Venice: behind the Masquerades

Whenever I saw those mesmerizing pictures of gondolas floating on the roads of  Venice, which look nothing like charcoal for they are made up of Hydrogen atoms holding hands at 104.45° with an Oxygen atom on both sides, I was always pushed into a dreamland. A world where one would set a foot on wood whenever they wanted to travel, a generation preserving its heritage so respectfully that the waters reflected a fine blue color putting Oceans to shame of their aquamarine. A place where, once I find love of my life, I would ask her to be with me for rest of our lives. A place where there is a smile on every Gondolier, a song on his lips, a pride in his heart for that he is rowing in Venice.

Nothing can beat pump-up the adrenaline more that the photo-shopped images of that dreamland which has now become a bait for tourists, a source of money from tourism, a facade of that richness once exhibited by those who dared to built on waters, telling their Father ‘See what your children are capable of’.  Something came cracking down, without making a shattering noise, without leaving  smithereens behind & when I looked inside – it was my Heart. All hopes gone, all magic disappeared.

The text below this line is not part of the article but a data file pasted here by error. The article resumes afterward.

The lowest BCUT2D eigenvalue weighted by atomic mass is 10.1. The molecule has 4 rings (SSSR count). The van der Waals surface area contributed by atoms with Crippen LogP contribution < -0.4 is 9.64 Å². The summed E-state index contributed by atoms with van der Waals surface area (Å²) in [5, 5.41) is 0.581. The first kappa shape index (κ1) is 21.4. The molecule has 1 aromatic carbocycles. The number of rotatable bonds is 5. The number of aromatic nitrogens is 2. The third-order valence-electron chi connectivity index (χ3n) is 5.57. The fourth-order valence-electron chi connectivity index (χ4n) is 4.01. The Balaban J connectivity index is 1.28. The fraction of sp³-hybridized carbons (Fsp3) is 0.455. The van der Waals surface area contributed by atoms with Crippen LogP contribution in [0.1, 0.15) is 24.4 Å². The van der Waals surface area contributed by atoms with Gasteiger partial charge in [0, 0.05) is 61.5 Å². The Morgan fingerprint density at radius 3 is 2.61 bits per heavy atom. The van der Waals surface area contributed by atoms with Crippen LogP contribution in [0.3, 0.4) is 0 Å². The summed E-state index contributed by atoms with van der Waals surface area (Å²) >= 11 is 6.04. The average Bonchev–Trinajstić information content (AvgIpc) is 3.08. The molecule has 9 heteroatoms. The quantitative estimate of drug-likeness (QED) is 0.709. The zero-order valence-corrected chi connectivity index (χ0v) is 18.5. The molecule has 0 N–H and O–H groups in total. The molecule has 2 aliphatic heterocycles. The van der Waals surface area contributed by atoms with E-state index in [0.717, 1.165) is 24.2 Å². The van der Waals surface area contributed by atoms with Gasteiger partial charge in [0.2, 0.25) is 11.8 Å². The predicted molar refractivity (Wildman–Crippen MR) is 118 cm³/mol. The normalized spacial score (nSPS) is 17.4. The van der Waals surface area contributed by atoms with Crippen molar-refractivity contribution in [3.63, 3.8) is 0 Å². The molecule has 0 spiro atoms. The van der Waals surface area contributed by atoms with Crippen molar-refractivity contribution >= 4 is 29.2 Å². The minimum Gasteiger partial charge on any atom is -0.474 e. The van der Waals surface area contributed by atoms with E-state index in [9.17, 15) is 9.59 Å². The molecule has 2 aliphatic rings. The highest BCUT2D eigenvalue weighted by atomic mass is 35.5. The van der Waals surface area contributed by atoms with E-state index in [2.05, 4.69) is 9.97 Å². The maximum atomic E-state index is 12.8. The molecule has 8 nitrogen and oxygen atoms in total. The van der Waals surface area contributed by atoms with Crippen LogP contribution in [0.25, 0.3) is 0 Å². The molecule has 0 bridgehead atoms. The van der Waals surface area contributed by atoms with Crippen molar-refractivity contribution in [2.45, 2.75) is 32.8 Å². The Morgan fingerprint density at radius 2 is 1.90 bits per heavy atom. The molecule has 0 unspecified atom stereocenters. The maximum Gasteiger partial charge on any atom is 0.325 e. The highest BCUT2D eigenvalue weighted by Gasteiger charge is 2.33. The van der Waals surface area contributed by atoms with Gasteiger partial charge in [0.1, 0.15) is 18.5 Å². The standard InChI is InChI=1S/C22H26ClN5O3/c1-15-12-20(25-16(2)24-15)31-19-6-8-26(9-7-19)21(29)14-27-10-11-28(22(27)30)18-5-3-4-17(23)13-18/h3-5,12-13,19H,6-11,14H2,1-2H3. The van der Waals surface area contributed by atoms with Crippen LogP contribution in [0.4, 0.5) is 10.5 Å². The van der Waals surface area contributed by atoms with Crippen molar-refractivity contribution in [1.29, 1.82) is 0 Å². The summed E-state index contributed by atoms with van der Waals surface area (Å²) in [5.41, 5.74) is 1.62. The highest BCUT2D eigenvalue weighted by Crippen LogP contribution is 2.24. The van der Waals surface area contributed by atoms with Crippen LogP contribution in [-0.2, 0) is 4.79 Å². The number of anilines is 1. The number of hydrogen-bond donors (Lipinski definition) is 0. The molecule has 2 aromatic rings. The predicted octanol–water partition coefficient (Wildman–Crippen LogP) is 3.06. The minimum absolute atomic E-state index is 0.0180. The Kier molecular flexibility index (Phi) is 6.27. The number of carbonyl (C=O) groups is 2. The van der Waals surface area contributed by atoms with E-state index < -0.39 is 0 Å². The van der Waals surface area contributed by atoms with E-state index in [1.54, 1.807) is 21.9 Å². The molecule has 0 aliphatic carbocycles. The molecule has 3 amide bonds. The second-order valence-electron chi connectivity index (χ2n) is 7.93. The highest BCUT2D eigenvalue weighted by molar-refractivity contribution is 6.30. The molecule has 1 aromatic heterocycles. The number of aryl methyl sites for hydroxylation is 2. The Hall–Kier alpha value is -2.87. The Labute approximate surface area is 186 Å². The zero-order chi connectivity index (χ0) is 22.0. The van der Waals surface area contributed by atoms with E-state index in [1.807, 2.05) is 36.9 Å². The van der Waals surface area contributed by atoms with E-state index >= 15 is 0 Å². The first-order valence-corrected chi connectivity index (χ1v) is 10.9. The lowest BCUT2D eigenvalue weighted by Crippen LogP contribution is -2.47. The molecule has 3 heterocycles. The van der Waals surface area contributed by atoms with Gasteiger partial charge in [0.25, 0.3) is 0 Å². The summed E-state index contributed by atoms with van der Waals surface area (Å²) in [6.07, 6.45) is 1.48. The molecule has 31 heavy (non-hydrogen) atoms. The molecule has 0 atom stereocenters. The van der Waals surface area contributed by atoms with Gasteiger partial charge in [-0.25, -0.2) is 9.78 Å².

It only looks like an old lady, perhaps like ruins of Greece or excavations from Mohenjo-Daro, that can tell tales of its once glorious past but not anymore.

Water has changed its color, buildings have gone weary, Gondolas are now like jamming traffic in the waters, Gondoliers are now busy making phone calls, songs only in your pocket mp3, smiles left at the point-of-boarding when I showed some smartness to avoid being cheated and overcharged by the commercials of this dreamland. Yes, negotiations happen to a good extent, routes are pre-decided, Gondoliers’ watches now run faster, your wooden vehicle now waits for it’s turn to cross the canal, you forget about the experience and look it mostly through the lens of your camera.

I felt that I saw the old lady in azure dress tried to whisper in my ears “trust me, I was once very much like your imagination”.


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